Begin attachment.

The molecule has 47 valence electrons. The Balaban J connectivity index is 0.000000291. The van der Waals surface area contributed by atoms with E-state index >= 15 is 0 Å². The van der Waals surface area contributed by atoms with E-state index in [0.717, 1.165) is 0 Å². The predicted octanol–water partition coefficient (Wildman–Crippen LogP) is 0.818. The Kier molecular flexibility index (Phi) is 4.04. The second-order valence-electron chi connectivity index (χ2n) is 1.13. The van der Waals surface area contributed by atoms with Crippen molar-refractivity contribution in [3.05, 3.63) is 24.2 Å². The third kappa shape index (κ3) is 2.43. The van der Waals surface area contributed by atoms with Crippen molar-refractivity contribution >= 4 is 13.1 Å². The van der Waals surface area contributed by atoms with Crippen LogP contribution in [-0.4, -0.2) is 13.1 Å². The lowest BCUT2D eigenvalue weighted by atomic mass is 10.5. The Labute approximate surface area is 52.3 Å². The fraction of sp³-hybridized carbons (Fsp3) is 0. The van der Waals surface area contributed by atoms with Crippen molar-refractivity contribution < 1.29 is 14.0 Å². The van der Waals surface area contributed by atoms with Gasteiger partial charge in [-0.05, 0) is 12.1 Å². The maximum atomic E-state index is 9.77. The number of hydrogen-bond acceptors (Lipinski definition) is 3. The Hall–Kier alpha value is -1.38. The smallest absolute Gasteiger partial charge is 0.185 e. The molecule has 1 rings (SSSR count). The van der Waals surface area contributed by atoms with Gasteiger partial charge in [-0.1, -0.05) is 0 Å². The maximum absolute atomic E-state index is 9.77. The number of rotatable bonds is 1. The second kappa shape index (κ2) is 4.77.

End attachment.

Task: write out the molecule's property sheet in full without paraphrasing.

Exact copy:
The molecule has 47 valence electrons. The Balaban J connectivity index is 0.000000291. The van der Waals surface area contributed by atoms with E-state index >= 15 is 0 Å². The van der Waals surface area contributed by atoms with E-state index in [0.717, 1.165) is 0 Å². The predicted octanol–water partition coefficient (Wildman–Crippen LogP) is 0.818. The Kier molecular flexibility index (Phi) is 4.04. The second-order valence-electron chi connectivity index (χ2n) is 1.13. The van der Waals surface area contributed by atoms with Crippen molar-refractivity contribution in [3.05, 3.63) is 24.2 Å². The third kappa shape index (κ3) is 2.43. The van der Waals surface area contributed by atoms with Crippen molar-refractivity contribution >= 4 is 13.1 Å². The van der Waals surface area contributed by atoms with Crippen LogP contribution in [-0.4, -0.2) is 13.1 Å². The lowest BCUT2D eigenvalue weighted by atomic mass is 10.5. The Labute approximate surface area is 52.3 Å². The fraction of sp³-hybridized carbons (Fsp3) is 0. The van der Waals surface area contributed by atoms with Crippen molar-refractivity contribution < 1.29 is 14.0 Å². The van der Waals surface area contributed by atoms with Gasteiger partial charge in [-0.05, 0) is 12.1 Å². The maximum atomic E-state index is 9.77. The number of hydrogen-bond acceptors (Lipinski definition) is 3. The Hall–Kier alpha value is -1.38. The smallest absolute Gasteiger partial charge is 0.185 e. The molecule has 1 rings (SSSR count). The van der Waals surface area contributed by atoms with Gasteiger partial charge in [-0.1, -0.05) is 0 Å². The maximum absolute atomic E-state index is 9.77. The number of rotatable bonds is 1. The second kappa shape index (κ2) is 4.77.